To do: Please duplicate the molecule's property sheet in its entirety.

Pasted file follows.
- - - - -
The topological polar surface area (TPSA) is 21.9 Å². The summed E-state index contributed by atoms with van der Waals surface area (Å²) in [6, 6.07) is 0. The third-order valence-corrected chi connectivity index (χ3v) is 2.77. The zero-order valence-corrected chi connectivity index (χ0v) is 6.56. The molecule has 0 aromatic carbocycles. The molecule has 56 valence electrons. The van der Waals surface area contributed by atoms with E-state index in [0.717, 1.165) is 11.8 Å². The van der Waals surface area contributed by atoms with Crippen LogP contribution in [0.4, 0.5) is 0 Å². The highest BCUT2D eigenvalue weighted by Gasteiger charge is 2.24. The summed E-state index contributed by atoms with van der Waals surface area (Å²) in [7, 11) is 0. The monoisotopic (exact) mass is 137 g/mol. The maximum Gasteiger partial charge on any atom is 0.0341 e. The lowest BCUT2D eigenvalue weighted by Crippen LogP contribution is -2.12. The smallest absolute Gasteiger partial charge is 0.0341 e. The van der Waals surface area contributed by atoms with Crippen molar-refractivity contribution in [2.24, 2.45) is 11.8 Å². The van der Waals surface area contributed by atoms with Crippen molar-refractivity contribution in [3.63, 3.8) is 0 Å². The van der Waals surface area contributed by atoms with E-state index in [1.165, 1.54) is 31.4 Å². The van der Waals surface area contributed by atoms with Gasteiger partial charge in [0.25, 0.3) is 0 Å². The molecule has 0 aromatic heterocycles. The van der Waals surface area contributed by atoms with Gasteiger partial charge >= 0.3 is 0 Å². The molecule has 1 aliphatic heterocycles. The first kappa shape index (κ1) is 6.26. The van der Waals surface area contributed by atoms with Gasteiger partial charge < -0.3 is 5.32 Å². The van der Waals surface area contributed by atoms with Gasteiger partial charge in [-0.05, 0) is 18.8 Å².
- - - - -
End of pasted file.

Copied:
The topological polar surface area (TPSA) is 21.9 Å². The summed E-state index contributed by atoms with van der Waals surface area (Å²) in [6, 6.07) is 0. The third-order valence-corrected chi connectivity index (χ3v) is 2.77. The zero-order valence-corrected chi connectivity index (χ0v) is 6.56. The molecule has 0 aromatic carbocycles. The molecule has 56 valence electrons. The van der Waals surface area contributed by atoms with E-state index in [0.717, 1.165) is 11.8 Å². The van der Waals surface area contributed by atoms with Crippen LogP contribution in [0.4, 0.5) is 0 Å². The highest BCUT2D eigenvalue weighted by Gasteiger charge is 2.24. The summed E-state index contributed by atoms with van der Waals surface area (Å²) in [7, 11) is 0. The monoisotopic (exact) mass is 137 g/mol. The maximum Gasteiger partial charge on any atom is 0.0341 e. The lowest BCUT2D eigenvalue weighted by Crippen LogP contribution is -2.12. The smallest absolute Gasteiger partial charge is 0.0341 e. The van der Waals surface area contributed by atoms with Crippen molar-refractivity contribution in [2.24, 2.45) is 11.8 Å². The van der Waals surface area contributed by atoms with Crippen molar-refractivity contribution in [3.63, 3.8) is 0 Å². The van der Waals surface area contributed by atoms with E-state index in [1.165, 1.54) is 31.4 Å². The van der Waals surface area contributed by atoms with Gasteiger partial charge in [0.25, 0.3) is 0 Å². The molecule has 0 aromatic heterocycles. The van der Waals surface area contributed by atoms with Gasteiger partial charge >= 0.3 is 0 Å². The molecule has 1 aliphatic heterocycles. The first kappa shape index (κ1) is 6.26. The van der Waals surface area contributed by atoms with Gasteiger partial charge < -0.3 is 5.32 Å². The van der Waals surface area contributed by atoms with Gasteiger partial charge in [-0.05, 0) is 18.8 Å².